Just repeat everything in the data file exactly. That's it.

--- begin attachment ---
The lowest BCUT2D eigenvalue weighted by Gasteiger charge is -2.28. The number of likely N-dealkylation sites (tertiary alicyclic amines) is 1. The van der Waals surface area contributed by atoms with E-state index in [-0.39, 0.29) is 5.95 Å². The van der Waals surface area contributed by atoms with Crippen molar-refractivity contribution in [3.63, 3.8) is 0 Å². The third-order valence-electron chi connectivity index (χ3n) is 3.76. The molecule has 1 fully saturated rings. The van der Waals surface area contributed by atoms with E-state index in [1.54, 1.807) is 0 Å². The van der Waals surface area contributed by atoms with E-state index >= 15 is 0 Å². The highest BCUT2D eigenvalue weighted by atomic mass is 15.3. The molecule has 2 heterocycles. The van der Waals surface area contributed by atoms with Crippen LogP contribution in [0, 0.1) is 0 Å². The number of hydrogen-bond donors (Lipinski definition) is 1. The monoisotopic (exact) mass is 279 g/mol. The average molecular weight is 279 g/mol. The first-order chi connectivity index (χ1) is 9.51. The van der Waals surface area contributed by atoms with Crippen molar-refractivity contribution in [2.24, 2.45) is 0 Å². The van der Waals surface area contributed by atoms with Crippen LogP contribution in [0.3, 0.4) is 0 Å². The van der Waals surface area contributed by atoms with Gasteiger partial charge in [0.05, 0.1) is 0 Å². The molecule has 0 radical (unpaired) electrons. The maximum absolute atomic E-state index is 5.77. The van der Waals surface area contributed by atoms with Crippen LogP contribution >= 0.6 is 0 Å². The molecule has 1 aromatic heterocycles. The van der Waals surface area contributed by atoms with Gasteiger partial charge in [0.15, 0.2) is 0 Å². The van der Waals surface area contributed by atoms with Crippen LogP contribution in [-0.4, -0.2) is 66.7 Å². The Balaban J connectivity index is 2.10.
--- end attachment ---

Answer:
The lowest BCUT2D eigenvalue weighted by Gasteiger charge is -2.28. The number of likely N-dealkylation sites (tertiary alicyclic amines) is 1. The van der Waals surface area contributed by atoms with E-state index in [-0.39, 0.29) is 5.95 Å². The van der Waals surface area contributed by atoms with Crippen molar-refractivity contribution in [3.63, 3.8) is 0 Å². The third-order valence-electron chi connectivity index (χ3n) is 3.76. The molecule has 1 fully saturated rings. The van der Waals surface area contributed by atoms with E-state index in [1.54, 1.807) is 0 Å². The van der Waals surface area contributed by atoms with E-state index >= 15 is 0 Å². The highest BCUT2D eigenvalue weighted by atomic mass is 15.3. The molecule has 2 heterocycles. The van der Waals surface area contributed by atoms with Crippen LogP contribution in [0, 0.1) is 0 Å². The number of hydrogen-bond donors (Lipinski definition) is 1. The monoisotopic (exact) mass is 279 g/mol. The average molecular weight is 279 g/mol. The first-order chi connectivity index (χ1) is 9.51. The van der Waals surface area contributed by atoms with Crippen molar-refractivity contribution in [2.24, 2.45) is 0 Å². The van der Waals surface area contributed by atoms with Crippen LogP contribution in [0.3, 0.4) is 0 Å². The van der Waals surface area contributed by atoms with Gasteiger partial charge in [0.05, 0.1) is 0 Å². The molecule has 0 radical (unpaired) electrons. The maximum absolute atomic E-state index is 5.77. The van der Waals surface area contributed by atoms with Crippen LogP contribution >= 0.6 is 0 Å². The molecule has 1 aromatic heterocycles. The van der Waals surface area contributed by atoms with Gasteiger partial charge in [0.15, 0.2) is 0 Å². The van der Waals surface area contributed by atoms with Crippen LogP contribution in [-0.4, -0.2) is 66.7 Å². The Balaban J connectivity index is 2.10.